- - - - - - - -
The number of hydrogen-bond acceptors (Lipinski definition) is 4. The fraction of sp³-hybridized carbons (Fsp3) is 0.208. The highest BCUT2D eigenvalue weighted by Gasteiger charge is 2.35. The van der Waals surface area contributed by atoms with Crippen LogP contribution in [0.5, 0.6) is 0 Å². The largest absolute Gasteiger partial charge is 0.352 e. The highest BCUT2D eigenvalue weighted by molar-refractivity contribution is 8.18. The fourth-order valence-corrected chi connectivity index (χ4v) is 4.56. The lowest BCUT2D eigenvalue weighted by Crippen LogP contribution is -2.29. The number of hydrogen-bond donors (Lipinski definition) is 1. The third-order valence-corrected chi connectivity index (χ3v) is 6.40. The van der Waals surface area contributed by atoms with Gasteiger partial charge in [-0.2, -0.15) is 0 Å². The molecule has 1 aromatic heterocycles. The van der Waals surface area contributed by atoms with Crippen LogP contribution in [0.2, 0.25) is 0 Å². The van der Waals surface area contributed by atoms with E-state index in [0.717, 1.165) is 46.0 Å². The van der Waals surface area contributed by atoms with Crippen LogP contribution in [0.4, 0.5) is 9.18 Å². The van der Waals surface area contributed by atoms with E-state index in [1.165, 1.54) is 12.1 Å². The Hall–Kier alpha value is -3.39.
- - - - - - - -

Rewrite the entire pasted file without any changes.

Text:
The number of hydrogen-bond acceptors (Lipinski definition) is 4. The fraction of sp³-hybridized carbons (Fsp3) is 0.208. The highest BCUT2D eigenvalue weighted by Gasteiger charge is 2.35. The van der Waals surface area contributed by atoms with Crippen LogP contribution in [0.5, 0.6) is 0 Å². The largest absolute Gasteiger partial charge is 0.352 e. The highest BCUT2D eigenvalue weighted by molar-refractivity contribution is 8.18. The fourth-order valence-corrected chi connectivity index (χ4v) is 4.56. The lowest BCUT2D eigenvalue weighted by Crippen LogP contribution is -2.29. The number of hydrogen-bond donors (Lipinski definition) is 1. The third-order valence-corrected chi connectivity index (χ3v) is 6.40. The van der Waals surface area contributed by atoms with Gasteiger partial charge in [-0.2, -0.15) is 0 Å². The molecule has 1 aromatic heterocycles. The van der Waals surface area contributed by atoms with Crippen LogP contribution in [0.2, 0.25) is 0 Å². The van der Waals surface area contributed by atoms with E-state index in [0.717, 1.165) is 46.0 Å². The van der Waals surface area contributed by atoms with Crippen LogP contribution in [0.4, 0.5) is 9.18 Å². The van der Waals surface area contributed by atoms with E-state index in [1.165, 1.54) is 12.1 Å². The Hall–Kier alpha value is -3.39.